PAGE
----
have suggested it is the size and construction of the brain that makes the
difference. Typical ratios are for cats are 5 to 1, apes are 8 to 1, humans are 50
to 1 and bottlenose dolphin are 40 to 1. Also the dolphin's cerebral cortex is deeply
folded, which is another possible indicator of their ability to process thought.
Some additional information about dolphin social interaction and communications
can be found at the
"Dolphins and Man Equals?" website. This site includes some information from
Dr. John C.
Lilly's research. He led a project in the 80's that attempted to teach
dolphins a computer-synthesized language. There is an interesting
article about an experiment Dr. Lilly conducted which involved Ms. Margret Howe living with a dolphin for one
week. During the experiment she attempted to establish bi-directional vocal
communications with the dolphin.
Ms. Howe's notes from the experiment can be located by clicking on the
above "Ms. Howe's notes".
Dr. Lilly's full website can be found at "JohnCLilly.com".
Ms. Howe's notes from her 2 1/2 month period of living with Peter Dolphin are
include on the site. I do not recommend the second study for children. Ms. Howe
was introduced to Dr. Lilly through a third party by
Carl Sagan. More detailed information about the research can be found in the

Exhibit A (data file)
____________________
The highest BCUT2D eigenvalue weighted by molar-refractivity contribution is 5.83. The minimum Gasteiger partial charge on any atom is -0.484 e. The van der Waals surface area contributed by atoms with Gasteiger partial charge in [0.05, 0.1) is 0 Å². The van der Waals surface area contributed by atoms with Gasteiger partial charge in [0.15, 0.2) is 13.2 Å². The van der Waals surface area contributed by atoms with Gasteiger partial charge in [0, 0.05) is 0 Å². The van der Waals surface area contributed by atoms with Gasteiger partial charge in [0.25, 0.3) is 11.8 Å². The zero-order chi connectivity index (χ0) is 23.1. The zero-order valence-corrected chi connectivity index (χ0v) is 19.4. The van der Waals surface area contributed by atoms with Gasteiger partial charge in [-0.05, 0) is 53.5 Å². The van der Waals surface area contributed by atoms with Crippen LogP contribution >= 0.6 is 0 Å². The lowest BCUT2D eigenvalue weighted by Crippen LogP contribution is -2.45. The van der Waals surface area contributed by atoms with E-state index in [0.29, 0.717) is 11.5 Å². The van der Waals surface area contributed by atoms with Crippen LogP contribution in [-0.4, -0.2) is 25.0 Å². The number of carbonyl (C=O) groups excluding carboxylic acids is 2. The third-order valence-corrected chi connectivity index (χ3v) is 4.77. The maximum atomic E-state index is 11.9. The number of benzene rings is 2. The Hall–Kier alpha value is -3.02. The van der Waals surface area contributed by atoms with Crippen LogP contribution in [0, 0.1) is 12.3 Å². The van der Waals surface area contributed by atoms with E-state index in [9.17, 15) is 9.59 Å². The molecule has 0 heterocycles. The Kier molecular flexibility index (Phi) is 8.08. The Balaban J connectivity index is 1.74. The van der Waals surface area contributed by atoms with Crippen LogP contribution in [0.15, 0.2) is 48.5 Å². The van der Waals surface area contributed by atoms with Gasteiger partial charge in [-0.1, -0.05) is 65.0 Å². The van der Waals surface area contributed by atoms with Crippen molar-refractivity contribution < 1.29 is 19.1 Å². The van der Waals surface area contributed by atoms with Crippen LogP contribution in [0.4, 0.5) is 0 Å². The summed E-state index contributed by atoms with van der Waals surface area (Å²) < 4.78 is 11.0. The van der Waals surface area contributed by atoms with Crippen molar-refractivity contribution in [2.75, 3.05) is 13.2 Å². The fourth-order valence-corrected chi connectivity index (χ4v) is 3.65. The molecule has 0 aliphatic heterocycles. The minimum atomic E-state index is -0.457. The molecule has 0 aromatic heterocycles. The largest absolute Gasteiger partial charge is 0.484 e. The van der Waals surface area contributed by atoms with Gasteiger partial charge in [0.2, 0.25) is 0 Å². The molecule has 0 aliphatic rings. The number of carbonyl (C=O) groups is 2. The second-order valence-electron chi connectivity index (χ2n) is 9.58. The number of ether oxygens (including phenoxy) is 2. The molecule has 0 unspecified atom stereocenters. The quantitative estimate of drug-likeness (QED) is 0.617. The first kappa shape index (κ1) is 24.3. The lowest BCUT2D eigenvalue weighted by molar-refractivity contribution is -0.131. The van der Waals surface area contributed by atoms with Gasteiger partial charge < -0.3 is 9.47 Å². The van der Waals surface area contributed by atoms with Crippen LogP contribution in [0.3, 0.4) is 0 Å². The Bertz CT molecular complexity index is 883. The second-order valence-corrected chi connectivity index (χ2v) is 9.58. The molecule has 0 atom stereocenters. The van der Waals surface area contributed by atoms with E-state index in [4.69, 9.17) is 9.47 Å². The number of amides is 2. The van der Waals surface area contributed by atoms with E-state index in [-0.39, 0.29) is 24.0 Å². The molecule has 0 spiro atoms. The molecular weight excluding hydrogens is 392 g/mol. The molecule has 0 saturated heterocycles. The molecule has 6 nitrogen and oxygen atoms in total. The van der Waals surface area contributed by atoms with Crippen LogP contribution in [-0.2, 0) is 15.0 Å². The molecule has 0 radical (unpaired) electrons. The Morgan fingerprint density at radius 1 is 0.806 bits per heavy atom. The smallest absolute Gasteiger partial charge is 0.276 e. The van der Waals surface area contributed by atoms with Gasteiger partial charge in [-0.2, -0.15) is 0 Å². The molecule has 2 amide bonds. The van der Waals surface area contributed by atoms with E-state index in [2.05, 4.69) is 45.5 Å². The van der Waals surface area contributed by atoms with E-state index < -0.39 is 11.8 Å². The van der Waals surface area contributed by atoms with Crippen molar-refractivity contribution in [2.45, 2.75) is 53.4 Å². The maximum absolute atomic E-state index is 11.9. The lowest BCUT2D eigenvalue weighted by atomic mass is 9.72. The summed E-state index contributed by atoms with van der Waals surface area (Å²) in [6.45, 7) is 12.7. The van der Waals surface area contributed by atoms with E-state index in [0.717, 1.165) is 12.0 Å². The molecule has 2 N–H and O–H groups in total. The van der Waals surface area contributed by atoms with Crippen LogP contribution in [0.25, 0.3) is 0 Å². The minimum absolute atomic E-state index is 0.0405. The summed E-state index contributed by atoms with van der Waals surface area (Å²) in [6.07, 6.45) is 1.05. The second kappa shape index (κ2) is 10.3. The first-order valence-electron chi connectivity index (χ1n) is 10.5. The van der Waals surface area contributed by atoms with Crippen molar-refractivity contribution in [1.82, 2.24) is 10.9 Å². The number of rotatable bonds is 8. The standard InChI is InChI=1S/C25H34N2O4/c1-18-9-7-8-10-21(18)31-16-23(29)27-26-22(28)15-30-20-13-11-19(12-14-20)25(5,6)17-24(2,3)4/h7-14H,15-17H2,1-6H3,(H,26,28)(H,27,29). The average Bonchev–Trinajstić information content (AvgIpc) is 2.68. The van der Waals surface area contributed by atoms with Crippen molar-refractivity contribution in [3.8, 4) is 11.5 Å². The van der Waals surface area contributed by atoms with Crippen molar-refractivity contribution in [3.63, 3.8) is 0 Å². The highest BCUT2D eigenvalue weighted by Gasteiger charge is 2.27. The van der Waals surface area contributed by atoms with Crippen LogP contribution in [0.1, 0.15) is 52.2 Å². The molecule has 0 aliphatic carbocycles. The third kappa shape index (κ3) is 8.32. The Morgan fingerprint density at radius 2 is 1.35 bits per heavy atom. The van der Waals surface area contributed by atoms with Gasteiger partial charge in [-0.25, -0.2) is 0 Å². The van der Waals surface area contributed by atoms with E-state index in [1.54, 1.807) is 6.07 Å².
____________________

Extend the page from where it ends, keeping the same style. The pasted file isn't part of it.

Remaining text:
"Lilly on Dolphins".
Another phenomena you might find interesting is the practice young dolphin
have of creating and playing with rings of air. The following is a link
YouTube video of the effect. I have also linked to a webpage that describes the
effect. It is on the "Earth Trust" website and entitled
"The Mystery of the Silver Rings" which is linked here.
Having said all of this really they are just great fun to watch and enjoy when
they chose to make themselves available, and for me the highlight of a trip.
The source for the information on this page was "Lilly on Dolphins"
by John Lilly, "Dolphin Mysteries: Unlocking the Secrets of Communications", by
Kathleen Dudzinski & Toni Forhoff, "To Touch a Wild Dolphin, A Journey of
Discovery with the Seas Most Intelligent Creatures", by Rachel Smolker,
"Communications Between Man and Dolphin", by John Lilly and other